infant mortality

user: bradbrundage / flickr

Update: 2:06 p.m.: My colleague Dustin Dwyer was surfing the web today and came across this incredibly moving song about a young father and his son who died too soon.

Given what this web post was about today, I had to share. With lyrics like "his whole hand wrapped around my finger, he was premature / they said he need me, but I felt I really need him more," the song grabs your heart and doesn't let go.

Personal stories of babies born too small, too early or gone too soon

Oct 10, 2012
courtesy of Now I Lay Me Down to Sleep

For some, State of Opportunity's documentary on Michigan’s infant mortality crisis was an introduction to the issue. 

But for others, infant loss has long been a topic of worry or grief.

JENNIFER GUERRA: I want to introduce you to a young mom, her name is Angela. She’s 21 years old. She lives with her son in a two bedroom, section eight apartment, just outside Detroit in Highland Park.

ANGELA: I have one kid and one on the way. Want me to say his name? His name is Darrion, he’s three years old.

JG: Darrion has a crazy amount of energy. He likes to bounce around his two-bedroom apartment like the springiest frog you’ve ever seen. He’s also a very big fan of toy cars. And soon, his mom tells me, Darrion is going to be a big brother.

Jennifer Guerra / Michigan Radio

In our final segment of State of Opportunity, Jennifer Guerra looks at what's being done today to help ensure that all children have an equal shot at celebrating their first birth - no matter where they live, what color their skin is, or how much money their parents have in the bank.

A Healthy Start approach, or how to get the black infant mortality rate down to zero

State of Opportunity reporter Jennifer Guerra tagged along with Jenny Hall on a home visit to see a client of hers who lives near Flint. 

user seanmcgrath / Flickr

In part two of our State of Opportunity documentary on infant mortality and disparities, we ask the question: Why are black babies two and a half times more likely to die before they turn one than white babies? 

Two of the leading causes of infant mortality are babies that are born too soon or too small, and a disproportionate amount of those babies are African American. 

Growing up in a toxic soup

user tamakisono / Flickr

Behind the statistics: A personal tragedy

We talked previously about Chantania Smith and her struggle with losing a child. 

Six months into her pregnancy, Smith’s doctors discovered she had a short cervix, which is a major cause of preterm birth and a leading indicator for infant mortality.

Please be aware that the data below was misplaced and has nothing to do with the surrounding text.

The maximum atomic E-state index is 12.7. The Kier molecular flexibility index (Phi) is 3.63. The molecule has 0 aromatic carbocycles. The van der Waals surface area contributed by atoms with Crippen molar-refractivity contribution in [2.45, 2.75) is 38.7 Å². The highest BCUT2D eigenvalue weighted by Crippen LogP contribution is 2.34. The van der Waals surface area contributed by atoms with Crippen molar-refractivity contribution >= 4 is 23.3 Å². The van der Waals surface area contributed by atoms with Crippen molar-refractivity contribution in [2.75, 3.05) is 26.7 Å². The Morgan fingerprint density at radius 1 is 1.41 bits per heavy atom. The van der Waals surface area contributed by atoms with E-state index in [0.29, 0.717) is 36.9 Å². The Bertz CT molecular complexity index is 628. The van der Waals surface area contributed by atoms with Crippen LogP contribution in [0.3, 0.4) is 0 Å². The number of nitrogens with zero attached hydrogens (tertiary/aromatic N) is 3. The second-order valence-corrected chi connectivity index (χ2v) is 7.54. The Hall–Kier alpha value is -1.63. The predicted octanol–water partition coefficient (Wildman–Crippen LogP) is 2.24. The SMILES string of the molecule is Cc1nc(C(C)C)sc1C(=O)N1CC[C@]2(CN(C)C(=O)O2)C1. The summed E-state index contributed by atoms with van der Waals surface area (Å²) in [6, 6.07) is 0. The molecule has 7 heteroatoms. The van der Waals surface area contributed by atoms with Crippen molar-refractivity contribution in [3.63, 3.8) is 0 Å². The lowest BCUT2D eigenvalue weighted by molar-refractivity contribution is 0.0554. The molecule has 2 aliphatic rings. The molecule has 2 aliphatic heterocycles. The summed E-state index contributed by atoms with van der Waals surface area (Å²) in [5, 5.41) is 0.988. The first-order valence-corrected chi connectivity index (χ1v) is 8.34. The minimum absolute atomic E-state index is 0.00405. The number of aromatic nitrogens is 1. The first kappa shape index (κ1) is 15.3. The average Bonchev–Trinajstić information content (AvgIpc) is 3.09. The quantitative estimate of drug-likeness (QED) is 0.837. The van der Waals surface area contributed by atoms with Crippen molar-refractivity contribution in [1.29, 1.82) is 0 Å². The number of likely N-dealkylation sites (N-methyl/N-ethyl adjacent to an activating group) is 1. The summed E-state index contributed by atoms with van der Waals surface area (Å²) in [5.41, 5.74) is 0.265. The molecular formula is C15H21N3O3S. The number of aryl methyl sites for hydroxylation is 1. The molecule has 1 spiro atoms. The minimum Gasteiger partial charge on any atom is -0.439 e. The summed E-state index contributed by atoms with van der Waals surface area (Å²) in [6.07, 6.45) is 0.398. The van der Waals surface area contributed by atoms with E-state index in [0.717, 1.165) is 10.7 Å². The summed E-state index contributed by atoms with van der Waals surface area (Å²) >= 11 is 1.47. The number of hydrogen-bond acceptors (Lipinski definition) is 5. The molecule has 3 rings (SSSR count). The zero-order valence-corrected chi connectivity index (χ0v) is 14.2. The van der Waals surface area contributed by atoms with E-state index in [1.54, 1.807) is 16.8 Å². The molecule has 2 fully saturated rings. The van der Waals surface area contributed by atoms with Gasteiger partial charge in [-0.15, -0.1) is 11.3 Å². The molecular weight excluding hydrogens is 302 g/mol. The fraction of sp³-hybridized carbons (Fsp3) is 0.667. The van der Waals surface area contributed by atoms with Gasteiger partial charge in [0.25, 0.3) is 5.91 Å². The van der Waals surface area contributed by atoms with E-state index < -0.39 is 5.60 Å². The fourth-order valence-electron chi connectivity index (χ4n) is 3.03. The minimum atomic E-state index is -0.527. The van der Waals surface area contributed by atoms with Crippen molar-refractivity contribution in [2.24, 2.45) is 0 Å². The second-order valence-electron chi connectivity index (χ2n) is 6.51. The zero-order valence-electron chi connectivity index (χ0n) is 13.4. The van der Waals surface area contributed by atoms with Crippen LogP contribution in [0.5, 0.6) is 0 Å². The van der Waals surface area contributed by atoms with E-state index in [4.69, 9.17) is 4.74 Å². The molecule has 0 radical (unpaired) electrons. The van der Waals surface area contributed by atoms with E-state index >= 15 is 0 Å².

When she went into labor a month and a half later, the umbilical cord prolapsed and came out first, and Smith was rushed to the hospital for an emergency C-section.  

On January 14, 2010, she gave birth to a little baby boy named Jerome – JJ for short. 

Jennifer Guerra / Michigan Radio

Infant mortality rates in Michigan are better than they used to be, but still not good enough. 

Seven out of every 1,000 babies born in Michigan will die before their first birthday. This isn't a statistic the state is proud of, and lately there's been a lot of effort put into lowering this number.

A personal story of love, loss, and renewed hope

Oct 8, 2012
Jennifer Guerra / Michigan Radio

No one wants to lose their child at a young age. But in Michigan, it’s a reality too many parents face. 

Michigan's infant mortality rate has persistently been higher than the national rate for two decades. For every 1,000 babies born in Michigan, roughly seven won't make it to their first birthday. Break it down by race, and the numbers are even more disturbing.

Michigan Resident Birth and Death Files, MDCH Division for Vital Records & Health Statistics / MDCH MCH Epidemiology Unit, 6/28/2012

Tomorrow, State of Opportunity's Jennifer Guerra will report on Michigan's infant mortality rate. The one-hour documentary will air Tuesday, Oct. 9 at 3 p.m. and 10 p.m. on Michigan Radio.

During the documentary, Guerra will interview many public health workers and researchers who will offer their hypotheses on why racial disparities exist in infant mortality rates. Here's a list of some of the top arguments.

#1: The 'social determinants of health'

user Brad Brundage / Flickr

When it comes to keeping infants alive in Michigan, we're not doing that great a job.

Michigan's infant mortality rate has been higher than the national average for more than two decades. 

Here are the latest numbers:

For every 1,000 babies born in Michigan, roughly seven won't make it to their first birthday.